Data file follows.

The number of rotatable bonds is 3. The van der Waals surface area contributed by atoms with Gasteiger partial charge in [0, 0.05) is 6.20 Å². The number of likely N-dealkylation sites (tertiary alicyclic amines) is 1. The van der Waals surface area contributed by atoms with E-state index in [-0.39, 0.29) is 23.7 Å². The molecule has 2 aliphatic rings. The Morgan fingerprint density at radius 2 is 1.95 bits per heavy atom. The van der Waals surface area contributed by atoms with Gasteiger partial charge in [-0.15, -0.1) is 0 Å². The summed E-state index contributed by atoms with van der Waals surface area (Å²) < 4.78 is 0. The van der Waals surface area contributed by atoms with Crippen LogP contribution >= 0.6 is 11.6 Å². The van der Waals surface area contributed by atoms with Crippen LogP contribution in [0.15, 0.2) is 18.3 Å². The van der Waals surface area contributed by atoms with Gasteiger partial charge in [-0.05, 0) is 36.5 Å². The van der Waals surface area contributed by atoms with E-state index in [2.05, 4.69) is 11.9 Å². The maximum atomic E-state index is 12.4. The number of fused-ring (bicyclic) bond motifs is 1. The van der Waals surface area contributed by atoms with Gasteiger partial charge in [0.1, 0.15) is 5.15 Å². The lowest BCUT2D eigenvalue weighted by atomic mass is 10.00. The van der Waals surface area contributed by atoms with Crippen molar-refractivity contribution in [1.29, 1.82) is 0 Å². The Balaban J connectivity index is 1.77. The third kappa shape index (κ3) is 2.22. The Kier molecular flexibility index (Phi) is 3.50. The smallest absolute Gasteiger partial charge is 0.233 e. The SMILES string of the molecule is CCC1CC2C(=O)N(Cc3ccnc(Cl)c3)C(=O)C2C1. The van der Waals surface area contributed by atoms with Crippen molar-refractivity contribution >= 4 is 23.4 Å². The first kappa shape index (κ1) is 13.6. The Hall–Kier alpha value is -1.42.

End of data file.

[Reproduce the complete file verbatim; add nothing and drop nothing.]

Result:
The number of rotatable bonds is 3. The van der Waals surface area contributed by atoms with Gasteiger partial charge in [0, 0.05) is 6.20 Å². The number of likely N-dealkylation sites (tertiary alicyclic amines) is 1. The van der Waals surface area contributed by atoms with E-state index in [-0.39, 0.29) is 23.7 Å². The molecule has 2 aliphatic rings. The Morgan fingerprint density at radius 2 is 1.95 bits per heavy atom. The van der Waals surface area contributed by atoms with Gasteiger partial charge in [-0.15, -0.1) is 0 Å². The summed E-state index contributed by atoms with van der Waals surface area (Å²) < 4.78 is 0. The van der Waals surface area contributed by atoms with Crippen LogP contribution >= 0.6 is 11.6 Å². The van der Waals surface area contributed by atoms with Crippen LogP contribution in [0.15, 0.2) is 18.3 Å². The van der Waals surface area contributed by atoms with Gasteiger partial charge in [-0.05, 0) is 36.5 Å². The van der Waals surface area contributed by atoms with E-state index in [2.05, 4.69) is 11.9 Å². The maximum atomic E-state index is 12.4. The number of fused-ring (bicyclic) bond motifs is 1. The van der Waals surface area contributed by atoms with Gasteiger partial charge in [0.1, 0.15) is 5.15 Å². The lowest BCUT2D eigenvalue weighted by atomic mass is 10.00. The van der Waals surface area contributed by atoms with Crippen molar-refractivity contribution in [1.29, 1.82) is 0 Å². The Balaban J connectivity index is 1.77. The third kappa shape index (κ3) is 2.22. The Kier molecular flexibility index (Phi) is 3.50. The smallest absolute Gasteiger partial charge is 0.233 e. The SMILES string of the molecule is CCC1CC2C(=O)N(Cc3ccnc(Cl)c3)C(=O)C2C1. The van der Waals surface area contributed by atoms with Crippen molar-refractivity contribution >= 4 is 23.4 Å². The first kappa shape index (κ1) is 13.6. The Hall–Kier alpha value is -1.42.